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Anxiety Disorders clinical trials at UCSD

3 in progress, 2 open to eligible people

Showing trials for
  • Binge Eating Anxiety and Mood

    open to eligible people ages 18-65

    Binge Eating Disorder (BED) is the most common eating disorder, and currently, the best behavioral treatments only work for 40-60% of adults. BED often co-occurs with mood and anxiety disorders, and both are associated with neurocognitive deficits related to executive function (EF). These EF deficits contribute to worsening BED symptoms and make it difficult for these adults to adhere to treatment recommendations. The proposed study aims to develop an EF training enhanced behavioral treatment for BED and compare its effectiveness to the standard cognitive behavioral therapy for patients with BED and a co-occurring mood or anxiety disorder.

    San Diego, California

  • Collaborative Care for Women Veterans

    open to eligible females ages 18 years and up

    Implementation of Tailored Collaborative Care for Women Veterans (CCWV) is designed to enhance primary care-mental health integration for women Veterans, by tailoring services to women Veterans' and providers' needs and providing an evidence-based intervention, Coordinated Anxiety Learning and Management, to address anxiety and depression in a patient-centered approach. CCWV will be implemented in four of the Women's Health Practice-Based Research Network sites, with careful attention to local tailoring and adaptation to enhance the fit of the care model in varied local contexts.

    San Diego, California and other locations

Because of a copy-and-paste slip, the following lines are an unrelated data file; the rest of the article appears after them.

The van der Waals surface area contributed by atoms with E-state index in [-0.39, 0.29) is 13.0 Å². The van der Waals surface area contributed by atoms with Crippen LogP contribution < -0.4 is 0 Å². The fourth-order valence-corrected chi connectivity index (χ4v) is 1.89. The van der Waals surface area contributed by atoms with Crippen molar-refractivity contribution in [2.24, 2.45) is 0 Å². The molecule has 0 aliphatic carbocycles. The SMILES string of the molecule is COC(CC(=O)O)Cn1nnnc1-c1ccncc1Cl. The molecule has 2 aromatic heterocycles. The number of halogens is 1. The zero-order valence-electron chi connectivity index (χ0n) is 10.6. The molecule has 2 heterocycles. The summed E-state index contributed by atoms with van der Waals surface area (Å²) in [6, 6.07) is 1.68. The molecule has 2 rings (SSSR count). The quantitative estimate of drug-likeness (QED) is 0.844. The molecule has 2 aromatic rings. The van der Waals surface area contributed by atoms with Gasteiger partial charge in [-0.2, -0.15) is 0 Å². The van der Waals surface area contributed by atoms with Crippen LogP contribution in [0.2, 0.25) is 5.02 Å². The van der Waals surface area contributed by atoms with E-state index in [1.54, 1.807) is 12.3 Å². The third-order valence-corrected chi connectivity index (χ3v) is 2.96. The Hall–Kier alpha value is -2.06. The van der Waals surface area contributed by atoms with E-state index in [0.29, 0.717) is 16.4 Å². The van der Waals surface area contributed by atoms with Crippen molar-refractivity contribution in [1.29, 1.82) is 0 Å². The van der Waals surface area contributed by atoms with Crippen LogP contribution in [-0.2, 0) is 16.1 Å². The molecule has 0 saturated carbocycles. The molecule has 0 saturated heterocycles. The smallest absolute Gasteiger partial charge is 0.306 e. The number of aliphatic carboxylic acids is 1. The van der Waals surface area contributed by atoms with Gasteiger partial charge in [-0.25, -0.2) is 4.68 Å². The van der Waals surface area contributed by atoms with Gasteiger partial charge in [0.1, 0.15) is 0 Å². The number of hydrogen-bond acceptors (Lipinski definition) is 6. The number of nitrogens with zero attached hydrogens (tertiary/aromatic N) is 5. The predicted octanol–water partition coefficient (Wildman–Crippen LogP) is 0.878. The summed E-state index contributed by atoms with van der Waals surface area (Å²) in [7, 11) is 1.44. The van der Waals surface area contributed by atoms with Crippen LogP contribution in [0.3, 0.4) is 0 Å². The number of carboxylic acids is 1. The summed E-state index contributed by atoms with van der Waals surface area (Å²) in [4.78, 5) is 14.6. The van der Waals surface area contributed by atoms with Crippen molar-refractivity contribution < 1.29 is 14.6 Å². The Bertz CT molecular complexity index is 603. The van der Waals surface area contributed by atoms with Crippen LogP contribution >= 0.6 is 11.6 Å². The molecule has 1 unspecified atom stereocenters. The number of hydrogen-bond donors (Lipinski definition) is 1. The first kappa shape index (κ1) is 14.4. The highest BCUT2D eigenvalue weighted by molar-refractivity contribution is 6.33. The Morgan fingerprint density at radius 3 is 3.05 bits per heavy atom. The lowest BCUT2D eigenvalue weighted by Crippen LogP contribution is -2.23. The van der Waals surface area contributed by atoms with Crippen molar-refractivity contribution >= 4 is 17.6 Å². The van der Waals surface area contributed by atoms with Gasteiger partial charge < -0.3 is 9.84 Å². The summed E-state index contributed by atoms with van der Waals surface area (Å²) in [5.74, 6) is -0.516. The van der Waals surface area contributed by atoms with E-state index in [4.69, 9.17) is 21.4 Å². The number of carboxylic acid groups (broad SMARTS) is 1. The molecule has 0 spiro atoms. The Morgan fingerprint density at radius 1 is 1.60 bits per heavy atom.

• Latent Structure of Multi-level Assessments and Predictors of Outcomes for Women in Recovery

    Sorry, in progress, not accepting new patients

    In this study the investigators will seek to improve their understanding of how positive and negative valence systems, cognition, and arousal/interoception are inter-related in disorders of trauma, mood, substance use, and eating behavior for women involved in a court diversion program in Tulsa, Oklahoma (Women in Recovery). The investigators will recruit 100 individuals and use a wide range of assessment tools, neuroimaging measures, blood and microbiome collections and behavioral tasks to complete the baseline and follow-up study visits. Upon completion, the investigators aim to have robust and reliable dimensional measures that quantify these systems and a set of assessments that should be recommended as a clinical tool to enhance outcome prediction for the clinician and assist in determining who will likely benefit from the diversion program, and to inform future revision or augmentation of the program to increase treatment effectiveness.

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